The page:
Despite a lot of tutorials out there on how to write coffee and take advantage of the Rails asset pipeline, there are rather few guidelines on how to properly organize your code using these technologies; so let me outline a few techniques we have been using on some of our projects, such as Verboice and ResourceMap (both of them open source, so feel free to check them out).
Knowing when to execute
One of the key features of the asset pipeline is that all your js code is concatenated, minified and compressed into a single file, with aggresive client-side caching, so that the user only needs to download a single file the first time she visits your site.
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Eventually, if you find yourself relying too much on a particular object which indicates a complex functionality is required, you can abstract that to a global function, and use it whenever you need it:
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A more comprehensive approach is the one explained here, which allows you to specify particular code to execute for each controller and each action without needing to rely on a particular DOM object or defining an “onFunctionality” function.
Basically, it works by defining functions in a global object with names that match controllers and their actions, such as:
Modify your application’s template so it renders as data attributes of the HTML body which are the controller and action executed:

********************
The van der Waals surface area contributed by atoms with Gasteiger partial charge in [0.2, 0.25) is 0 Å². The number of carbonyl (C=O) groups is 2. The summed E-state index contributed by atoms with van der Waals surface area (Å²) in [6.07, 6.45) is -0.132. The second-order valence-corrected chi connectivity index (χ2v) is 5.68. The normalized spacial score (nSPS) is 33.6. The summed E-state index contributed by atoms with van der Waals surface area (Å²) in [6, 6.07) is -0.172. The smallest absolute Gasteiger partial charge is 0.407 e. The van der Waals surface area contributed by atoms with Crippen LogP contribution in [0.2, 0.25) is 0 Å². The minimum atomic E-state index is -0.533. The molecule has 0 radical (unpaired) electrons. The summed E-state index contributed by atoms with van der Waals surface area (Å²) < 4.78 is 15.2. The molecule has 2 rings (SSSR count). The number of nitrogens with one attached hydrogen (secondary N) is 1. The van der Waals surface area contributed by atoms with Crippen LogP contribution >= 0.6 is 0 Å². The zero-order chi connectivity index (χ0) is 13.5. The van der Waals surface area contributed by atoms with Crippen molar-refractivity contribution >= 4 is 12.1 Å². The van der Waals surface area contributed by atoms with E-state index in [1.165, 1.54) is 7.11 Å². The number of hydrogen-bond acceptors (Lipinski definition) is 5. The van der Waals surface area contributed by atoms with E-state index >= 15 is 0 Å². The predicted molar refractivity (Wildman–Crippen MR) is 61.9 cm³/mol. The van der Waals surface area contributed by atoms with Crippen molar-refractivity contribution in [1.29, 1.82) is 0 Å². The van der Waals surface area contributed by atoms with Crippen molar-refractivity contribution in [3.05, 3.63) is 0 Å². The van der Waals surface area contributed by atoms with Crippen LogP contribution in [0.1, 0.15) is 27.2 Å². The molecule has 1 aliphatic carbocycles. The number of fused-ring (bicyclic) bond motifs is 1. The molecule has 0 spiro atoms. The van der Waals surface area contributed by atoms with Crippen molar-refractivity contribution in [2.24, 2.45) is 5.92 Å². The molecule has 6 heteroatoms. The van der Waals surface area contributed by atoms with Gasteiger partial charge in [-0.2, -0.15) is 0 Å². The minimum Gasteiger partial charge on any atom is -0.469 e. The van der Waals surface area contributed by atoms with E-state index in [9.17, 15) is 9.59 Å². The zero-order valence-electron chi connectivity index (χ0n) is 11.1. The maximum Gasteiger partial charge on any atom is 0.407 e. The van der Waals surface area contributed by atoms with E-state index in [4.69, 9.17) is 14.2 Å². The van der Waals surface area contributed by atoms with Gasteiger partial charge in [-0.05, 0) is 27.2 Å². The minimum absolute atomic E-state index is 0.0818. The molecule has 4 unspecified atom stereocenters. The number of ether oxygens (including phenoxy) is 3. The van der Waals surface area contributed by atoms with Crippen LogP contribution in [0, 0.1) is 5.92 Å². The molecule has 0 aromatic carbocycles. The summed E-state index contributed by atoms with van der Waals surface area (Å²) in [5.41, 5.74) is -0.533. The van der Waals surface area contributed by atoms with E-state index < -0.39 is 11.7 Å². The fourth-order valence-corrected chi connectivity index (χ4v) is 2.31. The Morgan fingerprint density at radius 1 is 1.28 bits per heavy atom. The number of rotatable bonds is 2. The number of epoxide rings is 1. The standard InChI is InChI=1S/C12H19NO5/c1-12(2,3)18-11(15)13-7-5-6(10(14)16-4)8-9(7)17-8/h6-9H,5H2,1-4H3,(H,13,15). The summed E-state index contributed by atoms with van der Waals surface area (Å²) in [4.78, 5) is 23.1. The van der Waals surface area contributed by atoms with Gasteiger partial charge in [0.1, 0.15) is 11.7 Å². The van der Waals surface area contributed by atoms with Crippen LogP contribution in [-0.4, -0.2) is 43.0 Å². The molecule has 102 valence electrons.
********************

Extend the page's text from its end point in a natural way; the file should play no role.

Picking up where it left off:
And load that information from an executor function that runs on page load, executing the function that matches the current controller and action.
This approach, although it requires a larger setup, works very well for large applications, in which you have clearly separated behaviours in different pages of your app. Otherwise, relying on a simple check for a certain DOM element is a clean solution.
One class per file
If you want a class to be usable outside the context in which it is defined, the key is to define it as an attribute of the global window object, as described here:
Even more succint, you can use the “@” syntax, as it will always refer to ‘this’, which, when defining the class, will be the global object:
This will allow you to refer to class Foo from any other file in your application easily. But what happens when you need to refer to class Foo before it has been defined, such as when you need to inherit from it? Consider the following case:
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As the require directive in sprockets will include the file only if it has not been included yet, you can simply add a require directive for file B at the beginning of A:
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This way, sprockets will execute the following flow:
- Starts from application.js, reads the require_tree directive and starts processing all files in the tree
- First file in the tree is A.js.coffee, but begins with a directive to include B first
- Includes file B.js.coffee, as specified by the directive in A
- Proceeds to include the contents A.js.coffee
- Continues processing the remaining files in the tree, skipping B.js.coffee as it has already included it
Also, in the case you want to have a file containing certain global functions or classes, which will be used by other files in your app, you can take advantage of sprockets loading order.
Another simple alternative is to add a require path/to/globals instruction before the require_tree in application.js, but you will have to follow this procedure for each global or shared file you add.
There are lots of different techniques you can use to split your coffeescript code in different files and keep it organised. The key concepts to keep in mind when doing so are:
- You have to prepend @ to a class name if you want to use it from a different context
- Be careful when writing code that depends on something defined in a different file, make sure to require it or ensure that sprockets will load it before
Hope it helps!